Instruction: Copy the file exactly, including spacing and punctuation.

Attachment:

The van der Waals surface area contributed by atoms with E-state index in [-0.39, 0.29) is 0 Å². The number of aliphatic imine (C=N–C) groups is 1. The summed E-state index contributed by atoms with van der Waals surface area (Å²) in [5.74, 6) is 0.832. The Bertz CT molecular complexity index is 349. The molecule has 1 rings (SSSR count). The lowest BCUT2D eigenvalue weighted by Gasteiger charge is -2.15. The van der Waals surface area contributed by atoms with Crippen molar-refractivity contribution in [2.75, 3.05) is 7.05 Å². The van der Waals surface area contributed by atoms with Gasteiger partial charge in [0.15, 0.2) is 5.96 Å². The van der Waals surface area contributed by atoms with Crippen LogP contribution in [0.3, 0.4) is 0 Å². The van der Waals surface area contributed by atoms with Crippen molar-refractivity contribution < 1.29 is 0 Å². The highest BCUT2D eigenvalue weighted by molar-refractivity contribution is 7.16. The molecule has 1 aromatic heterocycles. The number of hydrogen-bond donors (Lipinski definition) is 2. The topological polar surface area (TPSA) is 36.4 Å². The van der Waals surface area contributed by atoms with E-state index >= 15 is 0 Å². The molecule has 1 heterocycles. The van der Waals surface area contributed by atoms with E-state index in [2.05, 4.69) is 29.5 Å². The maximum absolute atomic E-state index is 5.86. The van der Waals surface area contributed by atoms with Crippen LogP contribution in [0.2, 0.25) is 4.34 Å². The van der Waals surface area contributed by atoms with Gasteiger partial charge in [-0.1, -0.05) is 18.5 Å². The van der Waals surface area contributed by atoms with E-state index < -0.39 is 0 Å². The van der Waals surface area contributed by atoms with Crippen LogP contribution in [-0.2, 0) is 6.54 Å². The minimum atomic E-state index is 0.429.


The van der Waals surface area contributed by atoms with E-state index in [-0.39, 0.29) is 0 Å². The number of aliphatic imine (C=N–C) groups is 1. The summed E-state index contributed by atoms with van der Waals surface area (Å²) in [5.74, 6) is 0.832. The Bertz CT molecular complexity index is 349. The molecule has 1 rings (SSSR count). The lowest BCUT2D eigenvalue weighted by Gasteiger charge is -2.15. The van der Waals surface area contributed by atoms with Crippen molar-refractivity contribution in [2.75, 3.05) is 7.05 Å². The van der Waals surface area contributed by atoms with Gasteiger partial charge in [0.15, 0.2) is 5.96 Å². The van der Waals surface area contributed by atoms with Crippen LogP contribution in [0.3, 0.4) is 0 Å². The van der Waals surface area contributed by atoms with Crippen molar-refractivity contribution < 1.29 is 0 Å². The highest BCUT2D eigenvalue weighted by molar-refractivity contribution is 7.16. The molecule has 1 aromatic heterocycles. The number of hydrogen-bond donors (Lipinski definition) is 2. The topological polar surface area (TPSA) is 36.4 Å². The van der Waals surface area contributed by atoms with E-state index >= 15 is 0 Å². The molecule has 1 heterocycles. The van der Waals surface area contributed by atoms with E-state index in [2.05, 4.69) is 29.5 Å². The maximum absolute atomic E-state index is 5.86. The van der Waals surface area contributed by atoms with Crippen LogP contribution in [0.2, 0.25) is 4.34 Å². The van der Waals surface area contributed by atoms with Gasteiger partial charge in [-0.1, -0.05) is 18.5 Å². The van der Waals surface area contributed by atoms with E-state index < -0.39 is 0 Å². The van der Waals surface area contributed by atoms with Crippen LogP contribution in [-0.2, 0) is 6.54 Å². The minimum atomic E-state index is 0.429.